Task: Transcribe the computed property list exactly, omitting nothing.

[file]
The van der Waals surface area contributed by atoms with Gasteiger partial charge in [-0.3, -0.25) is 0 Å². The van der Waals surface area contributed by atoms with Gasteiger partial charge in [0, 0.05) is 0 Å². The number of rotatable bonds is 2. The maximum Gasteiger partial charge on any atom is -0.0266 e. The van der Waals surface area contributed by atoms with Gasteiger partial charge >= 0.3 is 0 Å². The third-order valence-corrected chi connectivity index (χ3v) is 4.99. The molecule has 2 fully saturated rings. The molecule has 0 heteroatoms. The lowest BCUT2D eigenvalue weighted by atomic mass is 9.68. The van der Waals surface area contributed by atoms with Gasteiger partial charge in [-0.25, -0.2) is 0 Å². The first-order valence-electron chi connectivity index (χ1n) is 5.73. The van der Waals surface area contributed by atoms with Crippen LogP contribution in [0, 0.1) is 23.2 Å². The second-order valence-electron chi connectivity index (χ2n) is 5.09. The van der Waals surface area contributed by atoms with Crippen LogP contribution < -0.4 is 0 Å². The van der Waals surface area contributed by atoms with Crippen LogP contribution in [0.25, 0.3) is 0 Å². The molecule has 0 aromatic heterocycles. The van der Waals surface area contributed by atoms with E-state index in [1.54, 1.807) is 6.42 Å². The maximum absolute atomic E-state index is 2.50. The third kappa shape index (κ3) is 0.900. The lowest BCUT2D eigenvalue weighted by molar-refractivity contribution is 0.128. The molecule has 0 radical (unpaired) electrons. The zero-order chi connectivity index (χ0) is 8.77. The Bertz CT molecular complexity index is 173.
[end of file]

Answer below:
The van der Waals surface area contributed by atoms with Gasteiger partial charge in [-0.3, -0.25) is 0 Å². The van der Waals surface area contributed by atoms with Gasteiger partial charge in [0, 0.05) is 0 Å². The number of rotatable bonds is 2. The maximum Gasteiger partial charge on any atom is -0.0266 e. The van der Waals surface area contributed by atoms with Gasteiger partial charge >= 0.3 is 0 Å². The third-order valence-corrected chi connectivity index (χ3v) is 4.99. The molecule has 2 fully saturated rings. The molecule has 0 heteroatoms. The lowest BCUT2D eigenvalue weighted by atomic mass is 9.68. The van der Waals surface area contributed by atoms with Gasteiger partial charge in [-0.25, -0.2) is 0 Å². The first-order valence-electron chi connectivity index (χ1n) is 5.73. The van der Waals surface area contributed by atoms with Crippen LogP contribution in [0, 0.1) is 23.2 Å². The second-order valence-electron chi connectivity index (χ2n) is 5.09. The van der Waals surface area contributed by atoms with Crippen LogP contribution < -0.4 is 0 Å². The van der Waals surface area contributed by atoms with Crippen LogP contribution in [0.25, 0.3) is 0 Å². The molecule has 0 aromatic heterocycles. The van der Waals surface area contributed by atoms with E-state index in [1.54, 1.807) is 6.42 Å². The maximum absolute atomic E-state index is 2.50. The third kappa shape index (κ3) is 0.900. The lowest BCUT2D eigenvalue weighted by molar-refractivity contribution is 0.128. The molecule has 0 radical (unpaired) electrons. The zero-order chi connectivity index (χ0) is 8.77. The Bertz CT molecular complexity index is 173.